Yes we can... at the click of a mouse
Lise Hand saw at first hand the results of the world's first social network election. The Obama campaign marshalled the online vote like never before and set a blueprint for the future
For a few hours on a blessedly balmy November night in Chicago, the green rectangle of Grant Park felt like the centre of the world.
It was election night, November 4, 2008, and an expectant mass of people, dark-skinned and fair-skinned, old, middle-aged and young were indivisible in the dark, a sea of shapes lit only by the giant screens where an astonishing story was unfolding.
Before 200,000 pairs of disbelieving eyes, red states turned blue as Barack Obama's watchword, 'Hope', mingled with tension and jubilation.
And then at 10pm, a short sentence flashed up on the huge screen: "CNN Projects Barack Obama the Winner".
Pandemonium. Wave after wave of tumultuous celebration rose into a night air which crackled with the electric feeling that something historic was taking place. Change.
Out onto the stage strode the tall, skinny victor, the 47-year old son of a Kenyan father and a Kansas mother, a rank outsider at the start of the greatest race in politics, and now the 44th President-elect of the United States of America.
The words of Barack Obama soared. Time and again he invoked the three little words which had swept him into office. "Yes we can," he called out. And from the darkness echoed thousands in affirmation: "Yes we can."
So how did an unknown senator from Illinois pull off such an improbable victory in 21 months? Simply put, it was all about communication. No other modern politician had ever tapped so brilliantly into the technological and emotional zeitgeist.
Crucial to his success was his campaign's use of the internet for both fundraising and for getting out the message. Obama was the first major-party candidate to eschew using public campaign funds and instead his campaign raised all its money through private donations.
The response was staggering. In 21 months he raised a total of $750,000,000, with more people donating to his campaign than any other in history -- in September 2008, Obama obliterated all records by raking in $153m. And in what would prove to be a telling figure, Obama's campaign received $10m in the 24 hours after his opponent John McCain unveiled Sarah Palin as his running-mate.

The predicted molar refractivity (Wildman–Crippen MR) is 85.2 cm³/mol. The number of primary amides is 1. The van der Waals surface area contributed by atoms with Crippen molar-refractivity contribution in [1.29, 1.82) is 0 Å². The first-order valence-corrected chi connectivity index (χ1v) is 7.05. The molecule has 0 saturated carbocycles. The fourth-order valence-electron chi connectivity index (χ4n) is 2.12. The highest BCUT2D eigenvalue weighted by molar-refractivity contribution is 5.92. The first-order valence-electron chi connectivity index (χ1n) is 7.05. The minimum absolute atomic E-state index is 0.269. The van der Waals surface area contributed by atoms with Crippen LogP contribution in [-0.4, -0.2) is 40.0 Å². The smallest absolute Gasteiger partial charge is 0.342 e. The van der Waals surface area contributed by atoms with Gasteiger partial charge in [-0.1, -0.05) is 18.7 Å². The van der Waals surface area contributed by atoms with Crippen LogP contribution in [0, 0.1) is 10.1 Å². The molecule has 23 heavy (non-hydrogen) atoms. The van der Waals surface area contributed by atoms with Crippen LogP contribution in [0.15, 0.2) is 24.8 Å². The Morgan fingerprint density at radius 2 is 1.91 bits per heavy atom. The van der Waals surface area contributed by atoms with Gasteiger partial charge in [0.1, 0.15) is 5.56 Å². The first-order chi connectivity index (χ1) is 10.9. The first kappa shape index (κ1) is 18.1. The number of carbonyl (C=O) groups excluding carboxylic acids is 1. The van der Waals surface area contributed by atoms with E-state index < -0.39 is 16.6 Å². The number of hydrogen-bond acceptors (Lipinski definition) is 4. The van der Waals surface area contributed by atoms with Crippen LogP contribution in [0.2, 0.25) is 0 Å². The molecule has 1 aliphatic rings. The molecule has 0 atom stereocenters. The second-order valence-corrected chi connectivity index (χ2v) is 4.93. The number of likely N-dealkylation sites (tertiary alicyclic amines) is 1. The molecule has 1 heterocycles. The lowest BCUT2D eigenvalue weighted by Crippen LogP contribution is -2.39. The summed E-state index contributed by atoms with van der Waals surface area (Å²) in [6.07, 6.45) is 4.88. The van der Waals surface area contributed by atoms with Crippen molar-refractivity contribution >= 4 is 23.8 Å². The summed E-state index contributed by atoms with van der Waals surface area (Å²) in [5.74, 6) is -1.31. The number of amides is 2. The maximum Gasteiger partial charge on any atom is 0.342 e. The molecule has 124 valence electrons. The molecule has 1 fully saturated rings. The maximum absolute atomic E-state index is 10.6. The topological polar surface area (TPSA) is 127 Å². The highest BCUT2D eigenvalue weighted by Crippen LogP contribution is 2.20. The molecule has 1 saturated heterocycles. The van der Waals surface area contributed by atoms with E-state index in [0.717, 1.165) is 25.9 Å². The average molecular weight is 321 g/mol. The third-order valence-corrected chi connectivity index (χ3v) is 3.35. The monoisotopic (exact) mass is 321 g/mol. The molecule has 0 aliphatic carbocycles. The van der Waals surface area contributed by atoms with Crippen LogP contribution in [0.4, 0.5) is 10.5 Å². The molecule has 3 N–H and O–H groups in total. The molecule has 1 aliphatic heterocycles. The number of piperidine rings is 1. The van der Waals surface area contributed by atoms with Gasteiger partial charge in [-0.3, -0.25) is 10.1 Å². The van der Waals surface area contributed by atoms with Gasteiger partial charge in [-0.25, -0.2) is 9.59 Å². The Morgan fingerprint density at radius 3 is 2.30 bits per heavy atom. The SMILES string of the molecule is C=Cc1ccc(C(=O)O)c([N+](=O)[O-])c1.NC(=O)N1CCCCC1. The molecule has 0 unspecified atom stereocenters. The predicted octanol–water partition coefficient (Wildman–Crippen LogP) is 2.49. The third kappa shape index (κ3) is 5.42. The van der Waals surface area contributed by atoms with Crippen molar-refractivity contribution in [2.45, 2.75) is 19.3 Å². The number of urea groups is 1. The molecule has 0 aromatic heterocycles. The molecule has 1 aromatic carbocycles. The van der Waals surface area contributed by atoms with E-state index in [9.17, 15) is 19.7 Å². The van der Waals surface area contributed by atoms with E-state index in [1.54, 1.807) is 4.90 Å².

This huge war chest enabled Barack Obama to spent far more than the Republicans on TV ads (he out-spent John McCain by $100m), particularly in key states like Florida and Ohio.
But most significantly, his team claimed that 80pc was raised from small internet donations of under $200. By harnessing the social media to get voters involved, it meant that now anyone could have a personal stake in the candidate -- something which would have a seismic effect among the huge swathes of disenfranchised citizens.
Via the internet, the campaign particularly targeted 18-29 year olds through sites such as Myspace and Facebook, honing in on issues which were important to them and building a chatty, accessible online personality. The campaign garnered five million supporters on social networks, 50 million viewers watched campaign-related Obama videos on YouTube, it sent out one billion emails and amassed three million mobile text subscribers.
Nor was the internet deployed as a blunt, one-size-fits-all weapon of communication. Obama's team used extremely innovative tools such as the voter registration site VoteForChange.com, which signed up almost a million new people, and also a hugely effective tool, 'Neighbor-to-Neighbor', which allowed volunteers to gather valuable information about voters in their areas, a strategy which proved extremely effective in swing states.
At its launch in September 2008, Chris Hughes, co-founder of Facebook and an online guru for the Obama team, described 'Neighbor-to-Neighbor' as "a huge leap forward.
Instead of doing anonymous phone-banking and canvassing as campaigns have done in the past, you can log onto the system and in a matter of seconds have a list of undecided voters on your street, many of whom you probably know, that you can target for the campaign."
But Obama wasn't just being heard along the information superhighway --his words were also resonating along the highways of middle America, in the small towns and industrial cities.
For America was a country demoralised by growing recession and never-ending wars in Afghanistan and Iraq, and weary of the vitriol of red versus blue politics.
Then along came Barack Obama, with his mixed heritage and his graceful oratory and beguiling message first heard in 2004 when the unknown senator declared, "There is not a liberal America and a conservative America; there's the United States of America."
He began to speak of that most totemic force, the 'American Dream', and people responded, including that iconic troubadour of the American road and keeper of the American spirit, Bruce Springsteen, who spoke at an Obama rally in Ohio a week before election day.
"I've spent most of my life as a musician measuring the distance in my music between the American dream and the American reality. The distance between that dream and the reality has grown greater and more painful than ever," Bruce told the 60,000-strong crowd. "I don't know about you, but I want my country back, I want my dream back, I want my America back."
A sophisticated campaign may have taken Barack Obama to the finish-line, but it was the simple clarion-call of Hope and Change which swept him over it, on a warm, wonderful night in Chicago.
Irish Independent Supplement